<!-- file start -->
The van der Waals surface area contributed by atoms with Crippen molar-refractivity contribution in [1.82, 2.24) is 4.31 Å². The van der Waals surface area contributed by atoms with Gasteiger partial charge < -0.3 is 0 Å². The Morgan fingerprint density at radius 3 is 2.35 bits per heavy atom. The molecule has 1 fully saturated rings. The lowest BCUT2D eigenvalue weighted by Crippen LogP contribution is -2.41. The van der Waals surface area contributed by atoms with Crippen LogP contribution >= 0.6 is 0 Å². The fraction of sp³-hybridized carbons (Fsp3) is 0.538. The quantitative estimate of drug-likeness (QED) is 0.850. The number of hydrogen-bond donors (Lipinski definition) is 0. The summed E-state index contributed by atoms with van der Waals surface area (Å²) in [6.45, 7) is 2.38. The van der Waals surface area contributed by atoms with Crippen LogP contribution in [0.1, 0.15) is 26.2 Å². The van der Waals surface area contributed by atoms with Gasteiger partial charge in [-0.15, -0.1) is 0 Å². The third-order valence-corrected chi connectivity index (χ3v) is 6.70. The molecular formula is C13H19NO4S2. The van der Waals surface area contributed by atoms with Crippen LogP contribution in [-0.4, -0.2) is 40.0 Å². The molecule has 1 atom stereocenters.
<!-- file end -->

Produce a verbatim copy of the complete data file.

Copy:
The van der Waals surface area contributed by atoms with Crippen molar-refractivity contribution in [1.82, 2.24) is 4.31 Å². The van der Waals surface area contributed by atoms with Gasteiger partial charge < -0.3 is 0 Å². The Morgan fingerprint density at radius 3 is 2.35 bits per heavy atom. The molecule has 1 fully saturated rings. The lowest BCUT2D eigenvalue weighted by Crippen LogP contribution is -2.41. The van der Waals surface area contributed by atoms with Crippen LogP contribution >= 0.6 is 0 Å². The fraction of sp³-hybridized carbons (Fsp3) is 0.538. The quantitative estimate of drug-likeness (QED) is 0.850. The number of hydrogen-bond donors (Lipinski definition) is 0. The summed E-state index contributed by atoms with van der Waals surface area (Å²) in [6.45, 7) is 2.38. The van der Waals surface area contributed by atoms with Crippen LogP contribution in [0.1, 0.15) is 26.2 Å². The van der Waals surface area contributed by atoms with Gasteiger partial charge in [-0.15, -0.1) is 0 Å². The third-order valence-corrected chi connectivity index (χ3v) is 6.70. The molecular formula is C13H19NO4S2. The van der Waals surface area contributed by atoms with Crippen LogP contribution in [-0.4, -0.2) is 40.0 Å². The molecule has 1 atom stereocenters.